Those diagnosed with Metabolic Syndrome (and sometimes called syndrome X) not only have the chance of to leading to type 2 Diabetes but are also subject to an increase risk of coronary heart disease (plaque building up along the inner walls of the arteries of the heart, which narrows the lumen of arteries and reduces blood flow to the heart) and stroke. This risk is three times greater than it would be for someone with a normal glucose level. This could be due to the person with Metabolic Syndrome being overweight/obese. Someone with Metabolic Syndrome have been linked to having impaired myocardial mitochondrial biogenesis, fatty acid metabolism, and antioxidant defence mechanisms lead to diminished cardiac substrate flexibility, decreased cardiac energetic efficiency, and diastolic dysfunction.[7].

Diet and lifestyle changes are what can turn this condition around, and initial step would be to reduce the amount of carbohydrates that are fast digesting starches and sugars, balance the composition of dietary fats, and reduce sugar intake [8]. Balancing this with an increase in fruit and vegetables in their diet (recent studies mention that higher protein and low carb diets work well in Metabolic Syndrome [9]) as well as increasing their physical exercise levels would certainly improve their health status, and therefore reducing their chances of other more serious conditions developing. 

In addition, healing a leaky gut and inflammation, taking a probiotic supplement (containing bifidobacteria and lactobacilli), eating bitter melon (researched as helping to stabilise blood sugar levels), and taking a blood sugar support supplement [10] may also help someone heal.

 

Additional: Research is still being carried out in the benefits of a probiotic in Metabolic syndrome and other metabolic disorders, however on a study carried out at the National Institute of Health & Medical Research in Toulouse, France stated that, “the probiotic (B420) treatment reduced the fasted insulin levels, but improved the insulin secretion upon glucose challenge, indicating an improved metabolic flexibility and restoration of normal glucose metabolism, and a potential beneficial effect on metabolic syndrome,”. The research also added that the beneficial effect of B420 is mediated by a reduction of the pro-inflammatory molecule, plasma lipopolysaccharide (LPS). “B420 changes intestinal mucosal microbiota and reduces the efflux of LPS into plasma, thereby reducing inflammation and improving insulin metabolism,” [11]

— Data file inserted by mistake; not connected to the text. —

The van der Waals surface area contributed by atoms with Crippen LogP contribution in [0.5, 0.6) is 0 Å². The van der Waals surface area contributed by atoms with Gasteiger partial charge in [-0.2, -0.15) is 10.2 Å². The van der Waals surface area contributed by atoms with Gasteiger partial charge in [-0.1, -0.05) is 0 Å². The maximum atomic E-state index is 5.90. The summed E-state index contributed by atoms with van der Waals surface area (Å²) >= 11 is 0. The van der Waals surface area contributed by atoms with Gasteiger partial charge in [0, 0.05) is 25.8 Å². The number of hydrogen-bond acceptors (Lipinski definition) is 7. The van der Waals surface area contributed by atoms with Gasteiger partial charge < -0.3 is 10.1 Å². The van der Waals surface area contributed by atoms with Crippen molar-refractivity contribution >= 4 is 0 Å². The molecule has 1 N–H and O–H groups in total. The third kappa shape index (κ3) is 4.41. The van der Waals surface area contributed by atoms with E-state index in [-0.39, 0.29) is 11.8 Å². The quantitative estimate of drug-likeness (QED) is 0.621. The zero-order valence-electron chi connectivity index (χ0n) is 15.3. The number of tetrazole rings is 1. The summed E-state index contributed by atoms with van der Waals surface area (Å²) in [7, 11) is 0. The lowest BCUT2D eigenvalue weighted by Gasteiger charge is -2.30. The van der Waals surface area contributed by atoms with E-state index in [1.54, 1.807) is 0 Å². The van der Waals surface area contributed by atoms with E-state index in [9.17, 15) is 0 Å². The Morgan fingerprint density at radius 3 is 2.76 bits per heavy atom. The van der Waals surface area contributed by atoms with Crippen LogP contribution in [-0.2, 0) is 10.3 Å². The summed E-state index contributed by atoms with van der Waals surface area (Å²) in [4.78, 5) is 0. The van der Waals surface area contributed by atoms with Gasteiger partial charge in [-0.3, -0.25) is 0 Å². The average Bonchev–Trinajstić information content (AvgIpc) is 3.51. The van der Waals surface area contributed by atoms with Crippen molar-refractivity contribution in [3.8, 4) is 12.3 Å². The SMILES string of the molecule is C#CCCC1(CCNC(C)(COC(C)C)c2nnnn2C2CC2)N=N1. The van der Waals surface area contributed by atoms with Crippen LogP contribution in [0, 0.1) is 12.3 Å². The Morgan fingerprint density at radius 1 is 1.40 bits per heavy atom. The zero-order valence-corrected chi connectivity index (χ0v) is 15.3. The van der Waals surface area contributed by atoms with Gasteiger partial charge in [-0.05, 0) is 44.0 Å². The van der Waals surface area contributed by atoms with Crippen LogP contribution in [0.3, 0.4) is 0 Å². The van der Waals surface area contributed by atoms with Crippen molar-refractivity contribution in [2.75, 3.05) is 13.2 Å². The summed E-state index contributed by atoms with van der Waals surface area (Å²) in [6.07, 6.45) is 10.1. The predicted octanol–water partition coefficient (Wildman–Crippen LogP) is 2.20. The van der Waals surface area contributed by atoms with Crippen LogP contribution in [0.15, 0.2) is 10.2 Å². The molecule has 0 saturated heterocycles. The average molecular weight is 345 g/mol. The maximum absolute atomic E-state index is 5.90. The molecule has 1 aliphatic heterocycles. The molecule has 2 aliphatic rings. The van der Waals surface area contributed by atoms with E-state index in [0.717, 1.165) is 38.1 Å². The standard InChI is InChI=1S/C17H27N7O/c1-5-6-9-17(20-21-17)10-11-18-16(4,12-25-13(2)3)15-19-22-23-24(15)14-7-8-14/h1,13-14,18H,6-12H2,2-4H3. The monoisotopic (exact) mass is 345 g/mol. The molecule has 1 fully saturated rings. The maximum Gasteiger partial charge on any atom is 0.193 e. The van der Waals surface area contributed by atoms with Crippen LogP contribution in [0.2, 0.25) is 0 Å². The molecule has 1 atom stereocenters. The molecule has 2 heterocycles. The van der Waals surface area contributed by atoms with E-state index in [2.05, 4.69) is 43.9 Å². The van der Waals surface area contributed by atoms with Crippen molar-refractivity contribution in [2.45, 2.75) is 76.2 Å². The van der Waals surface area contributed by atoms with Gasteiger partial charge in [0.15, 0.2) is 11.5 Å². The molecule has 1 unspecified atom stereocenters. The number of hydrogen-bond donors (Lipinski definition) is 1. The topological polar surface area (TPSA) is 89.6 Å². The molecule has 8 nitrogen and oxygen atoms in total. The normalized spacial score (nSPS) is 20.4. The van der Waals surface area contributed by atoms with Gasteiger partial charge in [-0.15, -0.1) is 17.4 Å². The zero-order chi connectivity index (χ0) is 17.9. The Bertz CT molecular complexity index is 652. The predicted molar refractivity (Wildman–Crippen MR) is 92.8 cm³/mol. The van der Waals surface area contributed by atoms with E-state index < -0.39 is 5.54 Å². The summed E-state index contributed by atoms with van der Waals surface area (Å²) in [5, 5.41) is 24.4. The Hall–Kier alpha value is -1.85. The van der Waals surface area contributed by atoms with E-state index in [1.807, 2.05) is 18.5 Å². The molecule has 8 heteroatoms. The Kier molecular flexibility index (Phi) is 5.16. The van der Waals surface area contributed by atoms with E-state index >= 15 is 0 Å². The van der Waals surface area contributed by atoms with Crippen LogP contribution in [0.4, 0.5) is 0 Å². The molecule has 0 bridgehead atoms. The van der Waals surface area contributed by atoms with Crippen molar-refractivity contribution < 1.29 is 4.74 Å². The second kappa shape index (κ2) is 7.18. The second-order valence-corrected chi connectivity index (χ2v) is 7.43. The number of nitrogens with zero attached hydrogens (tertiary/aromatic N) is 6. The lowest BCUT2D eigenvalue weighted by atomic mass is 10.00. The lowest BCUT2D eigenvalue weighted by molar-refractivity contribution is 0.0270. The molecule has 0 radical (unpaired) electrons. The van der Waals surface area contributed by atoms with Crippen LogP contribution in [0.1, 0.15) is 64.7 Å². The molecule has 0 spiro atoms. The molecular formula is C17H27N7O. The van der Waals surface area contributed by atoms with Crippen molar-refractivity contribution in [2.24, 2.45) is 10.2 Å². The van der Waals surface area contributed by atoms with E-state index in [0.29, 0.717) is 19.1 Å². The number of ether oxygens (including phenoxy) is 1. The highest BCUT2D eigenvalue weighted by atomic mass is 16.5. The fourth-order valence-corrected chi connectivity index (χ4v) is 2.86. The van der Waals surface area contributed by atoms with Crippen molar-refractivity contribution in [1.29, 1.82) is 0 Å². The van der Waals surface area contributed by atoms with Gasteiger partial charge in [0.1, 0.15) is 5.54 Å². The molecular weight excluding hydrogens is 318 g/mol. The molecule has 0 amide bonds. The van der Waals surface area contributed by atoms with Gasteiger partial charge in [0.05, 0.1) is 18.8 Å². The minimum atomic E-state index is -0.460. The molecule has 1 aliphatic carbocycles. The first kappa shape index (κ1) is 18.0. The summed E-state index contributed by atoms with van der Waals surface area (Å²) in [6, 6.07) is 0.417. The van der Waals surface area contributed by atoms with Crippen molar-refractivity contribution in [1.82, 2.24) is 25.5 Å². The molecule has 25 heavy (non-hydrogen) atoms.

Bibliography

[1] Health Defence, 2nd Edition, Dr Paul Clayton, P.123

[2] http://www.reactivehypoglycemia.info/2009/05/reactive-hypoglycemia-causes/#stress

[3] Starlanyl, D. Reactive Hypoglycemia, Insulin Resistance, and Fibromyalgia.  2002; Available from: http://www.immunesupport.com/library/showarticle.cfm/ID/3498/e/1/T/CFIDS_FM/

[4]http://en.wikipedia.org/wiki/Metabolic_syndrome 

[5]http://en.wikipedia.org/wiki/Insulin_resistance

[6] Digestive Wellness, 4th Edition, Elizabeth Lipski, P.382

[7]Aging, Metabolic Syndrome and the Heart, Guarner Veronica* and Rubio-Ruiz Maria Esther, Aging Dis. Jun 2012; 3(3): 269–279. Published online Mar 13, 2012.

http://www.ncbi.nlm.nih.gov/pmc/articles/PMC3375083/

[8eldeisen, S. and K. Tucker, Nutritional strategies in the prevention and treatment of metabolic syndrome. Appl Physiol Nutr Metab, 2007. 32(1): p. 46-60.

[9 Volek, J. and R. Feinman, Carbohydrate restriction improves the features of Metabolic Syndrome. Metabolic Syndrome may be defined by the response to carbohydrate restriction. Nutr Metab (Lond), 2005(Nov): p. 2:31.

[10] Digestive Wellness, 4th Edition, Elizabeth Lipski, P.383

[11] Probiotics could benefit metabolic syndrome, Danisco study By Lorraine Heller, 20-Apr-2010 – A new study by Danisco indicates that probiotics could help improve the metabolic syndrome by counteracting the adverse effects of a high-fat diet. http://www.nutraingredients.com/Research/Probiotics-could-benefit-metabolic-syndrome-Danisco-study